When Evita Robinson set up Nomadness Travel Tribe in 2011, travellers of colour lacked a community. Now the 35-year-old’s company has over 22,000 members worldwide and brings in over $50m to the travel industry.
Click.: Why did you set up Nomadness Travel Tribe?
Robinson: By 2011, I had been an expat in Japan, Thailand and France. It made me want to be part of a community of like-minded people that looked like me. I didn’t find that community online, and wanted to cultivate it. The travel industry wasn’t paying attention to us – they didn’t realise how deep our buying power was, and how hungry for these experiences we were. I set up Nomadness with 100 people and it snowballed.
Click.: As a community for millennial travellers, how important has social media been in growing Nomadness?
Robinson: It’s been essential. When I started I didn’t realise I was creating a business, I was simply creating a community. Instagram and Facebook has helped with this; they enabled us to pull off a 50 person meetup in Manhattan within the first few weeks. Black people travel – even if you don’t see them in mainstream media. Social media levels the playing field for story curation; it gives us the opportunity to own our own narrative and showcase our own experience without other people trying to remix it.
Click.: How should travel operators, such as hoteliers, tackle diversity?
Robinson: They should position themselves as an amplifier and a partner to us, instead of trying to tell our stories if that is not authentic to their brand. When people try to recreate the wheel that we’ve already created in the industry, they miss the mark.
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Click.: What can brands do to support a more inclusive approach to travel?
Robinson: Jump on board and use our communities. Last year we spearheaded Audacity Fest, which targeted millennial travellers of colour. I wanted it to be the antithesis to the New York Times Travel Show. We had conversations that a lot of bigger brands won’t have. Brands have a tendency to pull people. But if they partner with our events, they meet us where we are.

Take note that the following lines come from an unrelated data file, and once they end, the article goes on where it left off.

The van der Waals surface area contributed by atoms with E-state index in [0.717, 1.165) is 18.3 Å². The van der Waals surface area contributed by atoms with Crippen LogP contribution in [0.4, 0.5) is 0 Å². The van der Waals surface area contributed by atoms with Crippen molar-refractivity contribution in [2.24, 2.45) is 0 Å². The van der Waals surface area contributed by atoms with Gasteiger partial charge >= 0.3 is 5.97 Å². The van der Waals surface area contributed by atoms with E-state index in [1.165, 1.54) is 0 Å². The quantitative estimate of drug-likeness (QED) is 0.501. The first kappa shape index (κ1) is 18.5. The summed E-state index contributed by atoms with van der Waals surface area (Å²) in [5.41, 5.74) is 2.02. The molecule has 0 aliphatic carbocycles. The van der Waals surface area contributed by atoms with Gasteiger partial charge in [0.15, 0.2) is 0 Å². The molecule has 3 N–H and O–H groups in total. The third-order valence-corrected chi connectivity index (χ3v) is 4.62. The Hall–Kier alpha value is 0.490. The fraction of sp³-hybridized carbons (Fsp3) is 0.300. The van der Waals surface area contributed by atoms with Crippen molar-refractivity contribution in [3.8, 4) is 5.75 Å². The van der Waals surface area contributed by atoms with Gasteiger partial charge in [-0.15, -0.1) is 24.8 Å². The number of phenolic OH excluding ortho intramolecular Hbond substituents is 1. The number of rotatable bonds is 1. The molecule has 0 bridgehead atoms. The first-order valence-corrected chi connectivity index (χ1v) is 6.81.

Click.: Who is leading the way in diversity in the travel industry?
Robinson: Visit Philadelphia did a great video marketing campaign that involved the band The Roots, who are from Philly. Video content is the way to go now – and this package showed the diversity of the city, and the activities on offer, in an engaging way. New Orleans did a campaign with the Caramel Curves, an all-female African American biker gang from the city. We need campaigns like this that shatter the monolithic stereotypes, while also showcasing what’s so good about the destination. It’s not about plastering people of colour all over the front – it’s about being representative of a more diverse demographic than we usually see.
Click.: What’s your vision for the future of the black traveller?
Robinson: Ownership. That’s comes in different forms, but particularly media. There’s going to be an acceleration in media ownership and us owning our stories and getting on bigger platforms that are either already established or that we create ourselves. We’re going to be travelling more, and especially venturing into Africa and telling those authentic stories that relate to the African American traveller. The next generation will travel more. Our kids will perpetuate this movement. Diversity isn’t a fad, and it’s going nowhere.
Hero image: credit to Nomadness Travel Tribe
Social media has levelled the playing field for story curation, giving underrepresented travellers the opportunity to own their own narrative
Travel operators should act as an amplifier to travellers of colour, instead of trying to tell their stories
To tackle diversity, brands should get involved in the communities created by companies such as Nomadness, for example by partnering events
Campaigns should be engaging, and representative of a more diverse demographic